Light up the dark with this simple flashlight while illuminating the very basics of electric circuits. Also great introduction to measurement!

This is one of the projects for our Instructables: Made In Your Mind (IMIYM) exhibition at the Children’s Museum of Houston . Produced in partnership with Instructables, IMIYM is an exhibit where families work together to build different fun, toy-like projects that help construct knowledge and skills related to science, technology, engineering, and mathematics while instilling a “do-it-yourself” attitude in kids so they feel empowered to explore, tinker, and try to make things themselves. To learn more, check out the article here.

For this project, we were inspired by the Pocket Flashlight (LED) Instructable created by MattCP, but there are others on Instructables that are also similar. Often, the materials and process for building our projects are designed for use with a large number of visitors (we see over 800,000 annually) and the need to ensure safety in a mostly non-facilitated environment. So, yes, many of these projects have room for improvement in both materials and methodology, which is PRECISELY what we want to encourage the kids to do. So please do share your ideas for improvement and modifications!

## Step 1: What You Need

1 - CR2032 3V Coin Battery - we get ours in bulk from Batteries and Butter
1 - LED, 5mm white, slow burning, 12,000-15,000 mcd - we get ours in bulk from Leading LEDs
1 - 6” x 4½” Self-adhesive foam sheet - available at most craft stores, but we get ours in bulk from Oriental Trading
Scissors
Pencil
Ruler

We are selective in our materials for cost, ease of use, and safety due to our high traffic (800,000 visitors annually). So, for our purposes, this design worked best. But you may have other ideas - please share!

## Step 2: The Video

We offer optional video segments of each step for this project in the actual exhibit. Here is a compilation of all the steps.

## Step 3: Cutting the Foam Squares

Use the ruler to measure and mark a point 1½ inches along the short edges from one of the long ends of the foam sheet. Draw a line across. Cut off the strip. Place the remainder of the foam off to the side to either take home as repair foam for when the battery needs changing or to return to the supply bins. Use the ruler to measure and mark points at 1½, 3, and 4½ inches along the long sides of the foam strip. Draw lines across. Cut along the lines to get four 1½ inch squares.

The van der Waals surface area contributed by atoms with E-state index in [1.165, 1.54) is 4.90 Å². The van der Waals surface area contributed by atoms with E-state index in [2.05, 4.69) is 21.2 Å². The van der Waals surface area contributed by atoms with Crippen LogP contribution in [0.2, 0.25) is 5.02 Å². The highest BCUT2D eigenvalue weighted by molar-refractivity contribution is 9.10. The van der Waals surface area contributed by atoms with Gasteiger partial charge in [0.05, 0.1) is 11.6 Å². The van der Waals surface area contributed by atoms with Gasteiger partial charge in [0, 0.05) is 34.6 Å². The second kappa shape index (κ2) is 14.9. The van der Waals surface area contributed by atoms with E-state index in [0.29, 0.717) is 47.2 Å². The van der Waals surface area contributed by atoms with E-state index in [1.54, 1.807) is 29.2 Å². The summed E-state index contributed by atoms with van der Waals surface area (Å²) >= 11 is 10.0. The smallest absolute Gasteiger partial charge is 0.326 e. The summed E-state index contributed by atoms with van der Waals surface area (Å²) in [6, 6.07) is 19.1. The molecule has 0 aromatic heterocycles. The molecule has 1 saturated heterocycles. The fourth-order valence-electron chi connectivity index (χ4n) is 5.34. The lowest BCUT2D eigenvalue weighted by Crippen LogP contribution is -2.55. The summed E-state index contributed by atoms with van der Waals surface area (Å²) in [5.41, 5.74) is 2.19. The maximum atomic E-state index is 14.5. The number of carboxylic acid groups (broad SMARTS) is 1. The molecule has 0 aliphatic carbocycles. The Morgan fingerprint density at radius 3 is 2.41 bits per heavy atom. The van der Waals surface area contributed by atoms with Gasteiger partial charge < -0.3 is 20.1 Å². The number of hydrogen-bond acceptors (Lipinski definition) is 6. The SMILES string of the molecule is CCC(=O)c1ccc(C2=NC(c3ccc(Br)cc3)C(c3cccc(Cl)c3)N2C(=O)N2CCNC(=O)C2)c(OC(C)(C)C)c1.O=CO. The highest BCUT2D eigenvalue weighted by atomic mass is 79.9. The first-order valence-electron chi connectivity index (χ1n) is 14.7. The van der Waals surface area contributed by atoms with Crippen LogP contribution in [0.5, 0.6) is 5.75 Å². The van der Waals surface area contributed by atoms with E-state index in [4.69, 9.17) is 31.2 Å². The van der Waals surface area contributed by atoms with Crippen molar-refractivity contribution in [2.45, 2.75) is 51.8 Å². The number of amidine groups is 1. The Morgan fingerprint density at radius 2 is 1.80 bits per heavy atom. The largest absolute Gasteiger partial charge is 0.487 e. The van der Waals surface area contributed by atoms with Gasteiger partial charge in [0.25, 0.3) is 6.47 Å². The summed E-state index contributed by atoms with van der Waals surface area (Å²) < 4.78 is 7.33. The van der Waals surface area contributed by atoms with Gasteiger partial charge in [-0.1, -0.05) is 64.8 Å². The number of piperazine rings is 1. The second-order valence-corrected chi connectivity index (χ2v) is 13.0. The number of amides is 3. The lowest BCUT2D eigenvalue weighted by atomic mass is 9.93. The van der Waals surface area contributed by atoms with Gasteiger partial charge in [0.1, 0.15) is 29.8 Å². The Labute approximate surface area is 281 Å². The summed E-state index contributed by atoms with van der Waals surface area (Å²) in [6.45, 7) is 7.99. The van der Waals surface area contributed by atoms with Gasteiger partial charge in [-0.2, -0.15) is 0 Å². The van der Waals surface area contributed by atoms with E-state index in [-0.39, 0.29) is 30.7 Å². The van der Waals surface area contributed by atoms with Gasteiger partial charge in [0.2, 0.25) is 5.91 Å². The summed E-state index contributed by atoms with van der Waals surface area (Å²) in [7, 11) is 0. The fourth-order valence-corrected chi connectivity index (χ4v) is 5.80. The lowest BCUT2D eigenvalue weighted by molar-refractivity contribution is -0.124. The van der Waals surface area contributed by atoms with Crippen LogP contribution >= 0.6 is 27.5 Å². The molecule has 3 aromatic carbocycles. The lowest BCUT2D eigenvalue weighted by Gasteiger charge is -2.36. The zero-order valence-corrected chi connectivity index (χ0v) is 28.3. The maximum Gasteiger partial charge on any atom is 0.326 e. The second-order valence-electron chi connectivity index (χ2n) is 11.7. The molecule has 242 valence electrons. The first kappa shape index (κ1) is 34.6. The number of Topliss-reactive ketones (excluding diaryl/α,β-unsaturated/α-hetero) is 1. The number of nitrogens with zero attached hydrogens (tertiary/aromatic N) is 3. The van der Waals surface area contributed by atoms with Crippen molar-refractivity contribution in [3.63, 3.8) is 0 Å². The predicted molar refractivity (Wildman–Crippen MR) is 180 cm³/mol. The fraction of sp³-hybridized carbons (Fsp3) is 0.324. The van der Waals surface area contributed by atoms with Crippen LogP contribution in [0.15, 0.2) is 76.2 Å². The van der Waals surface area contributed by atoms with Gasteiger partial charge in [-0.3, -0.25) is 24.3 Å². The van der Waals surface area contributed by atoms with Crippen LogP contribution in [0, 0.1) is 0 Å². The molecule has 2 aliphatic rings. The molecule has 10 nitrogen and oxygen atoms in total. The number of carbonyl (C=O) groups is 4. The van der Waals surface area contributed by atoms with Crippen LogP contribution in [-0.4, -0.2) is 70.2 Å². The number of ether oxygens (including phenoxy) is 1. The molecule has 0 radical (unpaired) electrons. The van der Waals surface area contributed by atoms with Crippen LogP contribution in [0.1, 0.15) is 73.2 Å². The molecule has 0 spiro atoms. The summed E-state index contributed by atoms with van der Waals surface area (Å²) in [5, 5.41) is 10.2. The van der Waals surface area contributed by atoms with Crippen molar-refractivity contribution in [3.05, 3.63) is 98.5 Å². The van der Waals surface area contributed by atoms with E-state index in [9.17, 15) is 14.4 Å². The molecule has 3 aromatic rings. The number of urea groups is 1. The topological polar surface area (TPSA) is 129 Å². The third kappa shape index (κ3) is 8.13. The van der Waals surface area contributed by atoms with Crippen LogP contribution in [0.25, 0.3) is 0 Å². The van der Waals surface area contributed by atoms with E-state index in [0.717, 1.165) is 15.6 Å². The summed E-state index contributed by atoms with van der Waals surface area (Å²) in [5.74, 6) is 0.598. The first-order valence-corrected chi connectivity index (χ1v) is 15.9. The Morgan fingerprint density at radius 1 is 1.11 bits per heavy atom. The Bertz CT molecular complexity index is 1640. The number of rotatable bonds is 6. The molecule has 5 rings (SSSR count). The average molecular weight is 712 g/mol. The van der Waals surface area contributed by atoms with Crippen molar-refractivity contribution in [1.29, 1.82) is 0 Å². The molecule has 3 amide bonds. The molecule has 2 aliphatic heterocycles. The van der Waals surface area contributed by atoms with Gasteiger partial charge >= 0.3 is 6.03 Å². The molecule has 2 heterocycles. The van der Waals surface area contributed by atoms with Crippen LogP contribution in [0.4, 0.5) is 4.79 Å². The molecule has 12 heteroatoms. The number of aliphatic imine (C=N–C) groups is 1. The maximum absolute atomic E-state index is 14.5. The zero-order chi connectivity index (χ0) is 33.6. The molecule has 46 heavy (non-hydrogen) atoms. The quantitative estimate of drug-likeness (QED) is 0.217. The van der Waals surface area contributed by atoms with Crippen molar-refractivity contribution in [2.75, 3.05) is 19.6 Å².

## Step 4: Placing the Battery

Use the battery to trace a circle onto the center of two of the foam pieces. Fold each piece of foam in half and cut out the circles. Save the circles. Remove the backing from both pieces with and attach the two together. Insert the battery into the hole in the two pieces of foam.

## Step 5: Adding the LED

Slide the LED over the foam and battery with the long wire on the “+” side of the battery and the short wire on the other side of the battery. Make sure to bend the leads back away from the battery so the LED is off before continuing.

## Step 6: Building a Pressure Switch

Peel the backing off one of one of the circles from step 4 and place it over the battery and LED lead. Peel the backing off one of the remaining squares and attach it to the battery-LED foam. Only press it on around the edges, not the center over the battery or else you will bend the leads to permanently touch the battery. Repeat on the opposite side of the flashlight. Again, make sure to only press around the edges, not the center over the battery.

## Step 7: To Use

To operate it, gently squeeze the center of the flash- light with your fingers and the light should turn on!

Your Pocket Flashlight is a “squeeze switch.” In order for any electrical circuit to work it needs three parts: a power source (battery), a path for electricity to flow (LED leads), and an output (LED). Circuits can either be open (“off”) or closed (“on”).  The circuit inside the flashlight is open because the LED lead is not touching the battery. When you squeeze the foam and press the LED lead to the battery, it closes the circuit and switches the LED on.

<p>If you want to have it on but you can't hold it for that long, try wrapping a rubber band around it.</p>
<p>I am a geek and I love museums. I love the idea of DIY stuff at the museum, we have stuff like that at the boston museum, too. The great part is that... YOU DO NOT HAVE TO SOLDER!</p>